Designed by W. Sutcliffe Marsh, the 835ft pier opened on May 10th 1898. The cost of the pier was £10,000. It was the terminus for the Swansea and Mumbles Railway, the promoter being John Jones Jenkins of the Rhondda And Swansea Bay Raiilway. Amusement Equipment Company Ltd. ( AMECO ) gained a licence to operate the pier from 1st October 1937, later taking out a lease. They acquired the freehold in 1957. Sectioned in 1940, the pier was extensively reconstructed in the 1950s, and a landing jetty was added. It officially re-opened on 9th June 1956. A new arcade was built on the pier`s frontage in 1966. AMECO spent between £25,000 and £30,000 per annum on the maintenance and replacement of the steelwork between 1975 and 1985. The pier was closed on 1st October 1987 but re-opened on Good Friday 1988, after £40,000 had been spent during the winter on renewing steelwork near to the entrance. AMECO have been running the pier for over sixty years.


  1. Ryde Pier – the oldest pier

The Isle of Wight’s Ryde Pier is renowned as the oldest in Britain, opening in July 1814. The pier still maintains regular ferries to and from Portsmouth Harbour.


  1. Margate Pier, Kent, 1855

Margate claims a number of firsts for its once magnificent Victorian pier. It was the first pier from the famous pier designer Eugenius Birch, the first iron pier, and had been an 1100 foot wooden jetty called “Jarvis Landing Stage” since 1824—long before the reign of pleasure piers.

A drifting vessel and storm damage ultimately led to the pier’s demise, with some relics to be found in Margate Museum.


  1. Great Yarmouth’s Britannia Pier, Norfolk, 1858

Originally measuring 700ft, the wooden structure was used for evening band performances and open air concert parties.

As Great Yarmouth grew in prominence as a holiday destination, the wooden structure was replaced by a steel construction, housing a 2000-seat pavillion.


  1. Worthing Pier, West Sussex, England, 1895

Blackpool North Pier, Lancashire, 1863

Intended only as a promenade, the popularity of Blackpool as a major tourist resort forced the oldest and longest of its three piers to offer other attractions including theatres and bars.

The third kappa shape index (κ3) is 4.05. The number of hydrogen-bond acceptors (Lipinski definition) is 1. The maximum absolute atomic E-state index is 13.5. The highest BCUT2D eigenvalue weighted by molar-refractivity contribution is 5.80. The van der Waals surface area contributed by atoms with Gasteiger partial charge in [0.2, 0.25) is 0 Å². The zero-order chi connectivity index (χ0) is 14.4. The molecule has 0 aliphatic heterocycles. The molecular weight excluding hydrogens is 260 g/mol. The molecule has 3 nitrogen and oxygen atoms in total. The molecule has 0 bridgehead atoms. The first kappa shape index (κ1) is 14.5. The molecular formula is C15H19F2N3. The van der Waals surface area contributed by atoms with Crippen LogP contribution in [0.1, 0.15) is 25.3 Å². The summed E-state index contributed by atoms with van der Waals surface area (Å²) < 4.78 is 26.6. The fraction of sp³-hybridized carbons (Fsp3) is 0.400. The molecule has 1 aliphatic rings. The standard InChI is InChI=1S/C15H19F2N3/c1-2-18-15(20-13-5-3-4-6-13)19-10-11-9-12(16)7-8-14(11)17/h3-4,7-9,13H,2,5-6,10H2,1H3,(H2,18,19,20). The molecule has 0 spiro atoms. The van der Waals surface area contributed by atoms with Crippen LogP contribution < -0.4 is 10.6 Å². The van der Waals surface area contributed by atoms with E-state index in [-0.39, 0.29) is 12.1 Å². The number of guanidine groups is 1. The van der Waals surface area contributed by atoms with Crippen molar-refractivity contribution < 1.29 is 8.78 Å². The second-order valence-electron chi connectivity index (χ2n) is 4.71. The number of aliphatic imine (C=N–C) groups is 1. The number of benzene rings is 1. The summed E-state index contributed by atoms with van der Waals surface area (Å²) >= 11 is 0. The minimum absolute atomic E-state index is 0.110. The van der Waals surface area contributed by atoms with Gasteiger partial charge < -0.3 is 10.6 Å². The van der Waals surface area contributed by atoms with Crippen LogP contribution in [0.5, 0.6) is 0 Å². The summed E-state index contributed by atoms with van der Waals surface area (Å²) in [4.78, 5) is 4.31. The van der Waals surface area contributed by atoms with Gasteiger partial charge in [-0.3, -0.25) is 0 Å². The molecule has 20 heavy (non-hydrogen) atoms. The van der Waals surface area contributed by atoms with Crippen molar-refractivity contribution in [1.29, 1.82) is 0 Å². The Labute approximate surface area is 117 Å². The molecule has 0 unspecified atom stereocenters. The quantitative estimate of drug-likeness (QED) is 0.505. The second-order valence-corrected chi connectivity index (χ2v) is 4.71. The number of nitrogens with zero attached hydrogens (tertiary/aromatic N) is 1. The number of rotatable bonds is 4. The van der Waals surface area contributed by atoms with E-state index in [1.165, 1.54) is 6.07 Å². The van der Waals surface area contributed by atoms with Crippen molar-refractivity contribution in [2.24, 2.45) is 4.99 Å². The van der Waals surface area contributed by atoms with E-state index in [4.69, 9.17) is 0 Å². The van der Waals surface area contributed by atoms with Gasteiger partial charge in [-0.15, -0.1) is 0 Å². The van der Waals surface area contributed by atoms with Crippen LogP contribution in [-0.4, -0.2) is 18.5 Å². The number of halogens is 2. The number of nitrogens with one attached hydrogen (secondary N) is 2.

While Blackpool’s other piers entertained the working classes with penny arcades and open air dancing, North Pier attracted an upper-class clientele with orchestral concerts and respectable comedians.

Designed by Eugenius Birch, it is the oldest remaining of his fourteen piers.


  1. Saltburn Pier, North Yorkshire, 1869

Arriving in Saltburn in 1861, the Stockton and Darlington Railway prompted a growth in tourism that spurred the construction of a 1500 ft pier with a steamship landing stage and a Cliff Hoist to provide access from the town via the steep cliff.


  1. Eastbourne Pier, East Sussex, 1870

Opened by Lord Edward Cavendish, son of the 7th Duke of Devonshire, Eastbourne pier was 1000 ft long and with its bands and theatre, only offered the highest class of entertainment.

At the seaward end was a 400-seat domed pavilion, which was later replaced by a 1000-seat theatre, bar, camera obscura and office suite. Midway along the pier were two saloons.

Designed by Eugenius Birch, it was built on stilts resting on cups on the seabed so that the whole structure could move during rough weather


  1. Hastings Pier, East Sussex, 1872

Designed by Eugenius Birch—famous for the West Pier at Brighton and Eastbourne’s Pier—Hastings Pier was opened on the first ever August Bank Holiday in 1872.

After a tumultuous history of storm damage, fires, and failed attempts to salvage the pier, it closed in 2008. National Lottery funding in 2012 eventually kickstarted a major redevelopment plan with the pier opening again on 27 April 2016.


  1. Rhyl Pier, Wales, 1872

Damaged by ships and storms and eventually demolished in 1972, Rhyl Pier once reached out 2,355 ft into the sea in North Wales and included a pier railway.

Beside it stood the five-domed ornate Pavillion Theatre, once a famous Rhyl landmark.


  1. Llandudno Pier, Wales, 1877

At 2295 ft, Llandudno Pier is the longest pier in Wales and is often chosen for Victorian and Edwardian seaside filming locations.

A 2,000-seat Pavillion Theater opened in 1886 with three stories and a flamboyant cast-iron veranda running the entire seaward façade. It burned down in 1994 and was not replaced.


  1. Skegness Pier, Lincolnshire, 1881

At the time of its opening, the Skegness Pier, at 1,842 ft, was the fourth longest in England.

Featuring a saloon and concert hall at the pier head, it was damaged by a drifting ship in 1919 and today is only 387 ft long.





”A mind that is stretched by a new experience can never go back to its old dimensions.” – Oliver Wendell Holmes Jr.


Happiness is…a UK seaside town at the height of Summer Holidays


I poured Spot remover on my dog. Now he’s gone.


Love is…what brings you to life


Feels Like I’m In Love – Kelly Marie

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Friday 2nd August 2019

International Beer Day

Ice Cream Sandwich Day

Colouring Book Day

Catfish Month